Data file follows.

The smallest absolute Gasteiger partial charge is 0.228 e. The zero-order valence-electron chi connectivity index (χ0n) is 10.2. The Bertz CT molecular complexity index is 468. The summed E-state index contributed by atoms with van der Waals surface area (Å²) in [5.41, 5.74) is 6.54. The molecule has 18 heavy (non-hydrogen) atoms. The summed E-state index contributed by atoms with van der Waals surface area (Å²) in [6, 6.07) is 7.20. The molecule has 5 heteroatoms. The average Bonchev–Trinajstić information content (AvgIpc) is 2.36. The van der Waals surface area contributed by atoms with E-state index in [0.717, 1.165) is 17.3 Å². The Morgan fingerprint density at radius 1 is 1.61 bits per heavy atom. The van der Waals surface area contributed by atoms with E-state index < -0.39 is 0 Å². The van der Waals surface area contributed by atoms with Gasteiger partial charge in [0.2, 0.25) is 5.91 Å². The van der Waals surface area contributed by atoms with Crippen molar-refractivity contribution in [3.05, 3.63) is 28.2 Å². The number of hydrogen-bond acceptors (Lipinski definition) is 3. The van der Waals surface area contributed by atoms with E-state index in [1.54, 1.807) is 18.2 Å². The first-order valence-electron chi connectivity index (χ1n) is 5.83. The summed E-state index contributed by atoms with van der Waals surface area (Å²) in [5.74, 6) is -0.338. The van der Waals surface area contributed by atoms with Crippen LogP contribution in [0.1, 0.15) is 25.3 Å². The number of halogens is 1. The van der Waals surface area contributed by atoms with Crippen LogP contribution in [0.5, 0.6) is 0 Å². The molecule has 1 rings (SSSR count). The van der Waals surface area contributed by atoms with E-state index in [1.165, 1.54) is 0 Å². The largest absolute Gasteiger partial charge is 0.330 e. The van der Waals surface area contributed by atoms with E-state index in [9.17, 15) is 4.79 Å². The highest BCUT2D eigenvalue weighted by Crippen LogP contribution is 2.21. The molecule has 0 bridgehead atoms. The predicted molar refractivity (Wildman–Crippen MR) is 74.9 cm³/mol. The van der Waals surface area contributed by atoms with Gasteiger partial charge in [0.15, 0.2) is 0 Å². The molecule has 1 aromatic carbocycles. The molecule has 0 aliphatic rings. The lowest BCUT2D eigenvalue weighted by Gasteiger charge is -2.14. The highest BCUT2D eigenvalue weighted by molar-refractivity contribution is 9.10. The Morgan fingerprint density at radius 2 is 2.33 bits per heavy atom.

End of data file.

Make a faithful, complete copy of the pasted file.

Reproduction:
The smallest absolute Gasteiger partial charge is 0.228 e. The zero-order valence-electron chi connectivity index (χ0n) is 10.2. The Bertz CT molecular complexity index is 468. The summed E-state index contributed by atoms with van der Waals surface area (Å²) in [5.41, 5.74) is 6.54. The molecule has 18 heavy (non-hydrogen) atoms. The summed E-state index contributed by atoms with van der Waals surface area (Å²) in [6, 6.07) is 7.20. The molecule has 5 heteroatoms. The average Bonchev–Trinajstić information content (AvgIpc) is 2.36. The van der Waals surface area contributed by atoms with E-state index in [0.717, 1.165) is 17.3 Å². The Morgan fingerprint density at radius 1 is 1.61 bits per heavy atom. The van der Waals surface area contributed by atoms with E-state index < -0.39 is 0 Å². The van der Waals surface area contributed by atoms with Gasteiger partial charge in [0.2, 0.25) is 5.91 Å². The van der Waals surface area contributed by atoms with Crippen molar-refractivity contribution in [3.05, 3.63) is 28.2 Å². The number of hydrogen-bond acceptors (Lipinski definition) is 3. The van der Waals surface area contributed by atoms with E-state index in [1.54, 1.807) is 18.2 Å². The first-order valence-electron chi connectivity index (χ1n) is 5.83. The summed E-state index contributed by atoms with van der Waals surface area (Å²) in [5.74, 6) is -0.338. The van der Waals surface area contributed by atoms with Crippen LogP contribution in [0.1, 0.15) is 25.3 Å². The number of halogens is 1. The van der Waals surface area contributed by atoms with Crippen LogP contribution in [0.5, 0.6) is 0 Å². The molecule has 1 rings (SSSR count). The van der Waals surface area contributed by atoms with E-state index in [1.165, 1.54) is 0 Å². The largest absolute Gasteiger partial charge is 0.330 e. The van der Waals surface area contributed by atoms with E-state index in [9.17, 15) is 4.79 Å². The highest BCUT2D eigenvalue weighted by Crippen LogP contribution is 2.21. The molecule has 0 bridgehead atoms. The predicted molar refractivity (Wildman–Crippen MR) is 74.9 cm³/mol. The van der Waals surface area contributed by atoms with Gasteiger partial charge in [0.15, 0.2) is 0 Å². The molecule has 1 aromatic carbocycles. The molecule has 0 aliphatic rings. The lowest BCUT2D eigenvalue weighted by Gasteiger charge is -2.14. The highest BCUT2D eigenvalue weighted by molar-refractivity contribution is 9.10. The Morgan fingerprint density at radius 2 is 2.33 bits per heavy atom.